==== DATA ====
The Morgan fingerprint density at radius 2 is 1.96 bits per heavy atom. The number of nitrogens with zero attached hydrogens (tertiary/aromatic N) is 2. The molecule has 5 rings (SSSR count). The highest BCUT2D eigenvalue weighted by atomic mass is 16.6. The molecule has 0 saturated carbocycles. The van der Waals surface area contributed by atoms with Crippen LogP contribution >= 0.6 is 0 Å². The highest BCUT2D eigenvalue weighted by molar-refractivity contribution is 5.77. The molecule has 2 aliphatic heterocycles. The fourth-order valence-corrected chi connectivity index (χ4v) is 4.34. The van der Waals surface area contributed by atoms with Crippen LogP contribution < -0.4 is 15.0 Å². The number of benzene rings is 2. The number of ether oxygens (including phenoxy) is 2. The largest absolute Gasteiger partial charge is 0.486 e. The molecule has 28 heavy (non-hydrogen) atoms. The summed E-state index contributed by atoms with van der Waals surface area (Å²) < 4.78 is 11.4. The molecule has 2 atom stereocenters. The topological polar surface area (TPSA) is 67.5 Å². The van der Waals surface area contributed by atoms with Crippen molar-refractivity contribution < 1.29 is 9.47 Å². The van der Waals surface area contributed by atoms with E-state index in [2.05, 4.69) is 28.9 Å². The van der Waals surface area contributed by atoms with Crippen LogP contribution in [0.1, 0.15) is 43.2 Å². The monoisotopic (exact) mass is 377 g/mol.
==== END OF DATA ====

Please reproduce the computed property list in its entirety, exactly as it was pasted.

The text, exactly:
The Morgan fingerprint density at radius 2 is 1.96 bits per heavy atom. The number of nitrogens with zero attached hydrogens (tertiary/aromatic N) is 2. The molecule has 5 rings (SSSR count). The highest BCUT2D eigenvalue weighted by atomic mass is 16.6. The molecule has 0 saturated carbocycles. The van der Waals surface area contributed by atoms with Crippen LogP contribution >= 0.6 is 0 Å². The highest BCUT2D eigenvalue weighted by molar-refractivity contribution is 5.77. The molecule has 2 aliphatic heterocycles. The fourth-order valence-corrected chi connectivity index (χ4v) is 4.34. The van der Waals surface area contributed by atoms with Crippen LogP contribution < -0.4 is 15.0 Å². The number of benzene rings is 2. The number of ether oxygens (including phenoxy) is 2. The largest absolute Gasteiger partial charge is 0.486 e. The molecule has 28 heavy (non-hydrogen) atoms. The summed E-state index contributed by atoms with van der Waals surface area (Å²) < 4.78 is 11.4. The molecule has 2 atom stereocenters. The topological polar surface area (TPSA) is 67.5 Å². The van der Waals surface area contributed by atoms with Crippen molar-refractivity contribution < 1.29 is 9.47 Å². The van der Waals surface area contributed by atoms with E-state index in [2.05, 4.69) is 28.9 Å². The van der Waals surface area contributed by atoms with Crippen LogP contribution in [0.1, 0.15) is 43.2 Å². The monoisotopic (exact) mass is 377 g/mol.